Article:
Located approximately two miles south of Mission Concepción, Misión San José y San Miguel de Aguayo was established in 1720 and is the largest of the five San Antonio missions. Constructed between 1768 and 1782, the domed church features La Ventana de Rosa (The Rose Window), constructed circa 1775 on its south face, and a grand main entrance surrounded by elaborate sculptures depicting religious figures and scenes on its west. In the 1930s the church was extensively restored by the Works Progress Administration to reflect its original design.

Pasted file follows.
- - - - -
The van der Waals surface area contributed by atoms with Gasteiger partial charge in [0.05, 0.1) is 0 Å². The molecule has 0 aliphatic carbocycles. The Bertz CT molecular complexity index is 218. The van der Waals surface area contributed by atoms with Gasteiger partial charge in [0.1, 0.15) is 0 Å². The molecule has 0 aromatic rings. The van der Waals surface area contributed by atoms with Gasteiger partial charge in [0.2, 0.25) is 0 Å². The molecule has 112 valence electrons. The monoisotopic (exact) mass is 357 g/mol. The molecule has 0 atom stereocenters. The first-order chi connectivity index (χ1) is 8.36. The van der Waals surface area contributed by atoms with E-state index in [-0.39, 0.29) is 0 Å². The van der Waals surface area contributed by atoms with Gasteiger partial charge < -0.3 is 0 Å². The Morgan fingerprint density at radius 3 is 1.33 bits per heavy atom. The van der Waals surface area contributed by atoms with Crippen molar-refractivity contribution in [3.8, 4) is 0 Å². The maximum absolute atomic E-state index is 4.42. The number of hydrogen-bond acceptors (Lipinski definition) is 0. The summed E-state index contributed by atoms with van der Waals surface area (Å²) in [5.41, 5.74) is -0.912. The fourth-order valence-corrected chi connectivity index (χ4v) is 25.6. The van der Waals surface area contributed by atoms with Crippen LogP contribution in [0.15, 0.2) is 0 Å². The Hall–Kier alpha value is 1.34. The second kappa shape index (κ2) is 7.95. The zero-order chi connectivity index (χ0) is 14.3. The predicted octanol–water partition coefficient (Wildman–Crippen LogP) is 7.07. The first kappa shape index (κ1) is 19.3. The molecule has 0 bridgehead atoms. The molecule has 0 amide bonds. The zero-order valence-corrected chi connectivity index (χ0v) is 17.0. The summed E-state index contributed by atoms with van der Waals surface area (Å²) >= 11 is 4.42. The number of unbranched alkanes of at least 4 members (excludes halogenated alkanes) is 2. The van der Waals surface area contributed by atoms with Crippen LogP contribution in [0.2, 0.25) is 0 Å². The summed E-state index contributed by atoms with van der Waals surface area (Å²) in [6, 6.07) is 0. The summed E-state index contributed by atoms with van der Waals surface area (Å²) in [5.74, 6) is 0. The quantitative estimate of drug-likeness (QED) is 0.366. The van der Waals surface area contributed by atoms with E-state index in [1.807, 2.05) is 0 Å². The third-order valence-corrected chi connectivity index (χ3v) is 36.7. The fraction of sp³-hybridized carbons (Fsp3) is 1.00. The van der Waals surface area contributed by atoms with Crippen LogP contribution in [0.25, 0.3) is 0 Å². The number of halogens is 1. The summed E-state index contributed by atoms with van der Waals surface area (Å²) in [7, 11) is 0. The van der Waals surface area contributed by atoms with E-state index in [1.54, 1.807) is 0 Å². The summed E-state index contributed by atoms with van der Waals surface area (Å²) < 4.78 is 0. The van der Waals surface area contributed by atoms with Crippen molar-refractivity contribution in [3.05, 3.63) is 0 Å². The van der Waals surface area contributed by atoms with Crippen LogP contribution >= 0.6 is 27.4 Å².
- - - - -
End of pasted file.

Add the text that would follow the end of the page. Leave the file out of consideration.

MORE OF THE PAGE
The mission is accessed from the east, where East Pyron Avenue leads from the National Park visitor center (constructed 1995) to the northeast corner of the original rectangular site, which is bordered by a fortified masonry wall. The park-like grounds are primarily composed of grassy lawn with large, sparsely planted shade trees and the archaeological remains of several building foundations. An unpaved path leads visitors along the perimeter of the site. At the northernmost area within the walls are the extant granary, church, and convento (convent). Beyond the north wall lies the gristmill, constructed in 1794 and restored in 1996 to operable use, and remnants of several lime kilns thatpredate the mill. The San José Mission National Historic Site was individually listed in the National Register of Historic Places in 1966 and is a contributing feature of the San Antonio Missions National Historical Park, listed in 1978. The four San Antonio Missions, along with the Alamo, became a UNESCO World Heritage Site in 2015.